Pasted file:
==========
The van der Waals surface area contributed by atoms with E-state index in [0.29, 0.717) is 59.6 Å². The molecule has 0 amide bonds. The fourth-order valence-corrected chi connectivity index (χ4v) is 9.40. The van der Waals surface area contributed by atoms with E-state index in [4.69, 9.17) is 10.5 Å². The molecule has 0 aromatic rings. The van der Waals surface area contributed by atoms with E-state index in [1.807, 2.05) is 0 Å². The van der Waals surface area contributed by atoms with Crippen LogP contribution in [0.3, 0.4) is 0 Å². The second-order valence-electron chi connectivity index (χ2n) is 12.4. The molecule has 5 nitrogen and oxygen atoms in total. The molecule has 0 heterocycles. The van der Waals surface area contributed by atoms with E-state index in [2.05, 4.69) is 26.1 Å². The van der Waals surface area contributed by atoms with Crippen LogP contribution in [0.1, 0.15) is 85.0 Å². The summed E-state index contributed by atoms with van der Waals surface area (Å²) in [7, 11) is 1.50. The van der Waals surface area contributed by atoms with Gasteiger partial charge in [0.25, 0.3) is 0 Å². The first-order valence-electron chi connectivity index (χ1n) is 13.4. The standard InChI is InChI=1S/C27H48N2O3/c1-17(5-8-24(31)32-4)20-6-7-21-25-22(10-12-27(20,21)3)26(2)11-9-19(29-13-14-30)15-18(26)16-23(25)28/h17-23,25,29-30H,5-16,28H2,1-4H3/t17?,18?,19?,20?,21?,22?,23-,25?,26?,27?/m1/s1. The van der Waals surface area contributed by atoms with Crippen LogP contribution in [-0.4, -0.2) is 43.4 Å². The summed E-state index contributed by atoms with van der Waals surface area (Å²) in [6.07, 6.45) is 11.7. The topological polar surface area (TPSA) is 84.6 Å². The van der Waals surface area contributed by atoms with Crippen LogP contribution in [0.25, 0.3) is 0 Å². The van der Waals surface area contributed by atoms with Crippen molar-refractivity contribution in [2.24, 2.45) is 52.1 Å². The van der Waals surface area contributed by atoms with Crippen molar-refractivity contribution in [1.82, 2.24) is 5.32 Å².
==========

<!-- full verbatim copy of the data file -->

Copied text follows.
The van der Waals surface area contributed by atoms with E-state index in [0.29, 0.717) is 59.6 Å². The molecule has 0 amide bonds. The fourth-order valence-corrected chi connectivity index (χ4v) is 9.40. The van der Waals surface area contributed by atoms with E-state index in [4.69, 9.17) is 10.5 Å². The molecule has 0 aromatic rings. The van der Waals surface area contributed by atoms with E-state index in [1.807, 2.05) is 0 Å². The van der Waals surface area contributed by atoms with Crippen LogP contribution in [0.3, 0.4) is 0 Å². The second-order valence-electron chi connectivity index (χ2n) is 12.4. The molecule has 5 nitrogen and oxygen atoms in total. The molecule has 0 heterocycles. The van der Waals surface area contributed by atoms with E-state index in [2.05, 4.69) is 26.1 Å². The van der Waals surface area contributed by atoms with Crippen LogP contribution in [0.1, 0.15) is 85.0 Å². The summed E-state index contributed by atoms with van der Waals surface area (Å²) in [7, 11) is 1.50. The van der Waals surface area contributed by atoms with Gasteiger partial charge in [0.25, 0.3) is 0 Å². The first-order valence-electron chi connectivity index (χ1n) is 13.4. The standard InChI is InChI=1S/C27H48N2O3/c1-17(5-8-24(31)32-4)20-6-7-21-25-22(10-12-27(20,21)3)26(2)11-9-19(29-13-14-30)15-18(26)16-23(25)28/h17-23,25,29-30H,5-16,28H2,1-4H3/t17?,18?,19?,20?,21?,22?,23-,25?,26?,27?/m1/s1. The van der Waals surface area contributed by atoms with Crippen LogP contribution in [-0.4, -0.2) is 43.4 Å². The summed E-state index contributed by atoms with van der Waals surface area (Å²) in [6.07, 6.45) is 11.7. The topological polar surface area (TPSA) is 84.6 Å². The van der Waals surface area contributed by atoms with Crippen LogP contribution in [0.25, 0.3) is 0 Å². The van der Waals surface area contributed by atoms with Crippen molar-refractivity contribution in [2.24, 2.45) is 52.1 Å². The van der Waals surface area contributed by atoms with Crippen molar-refractivity contribution in [1.82, 2.24) is 5.32 Å².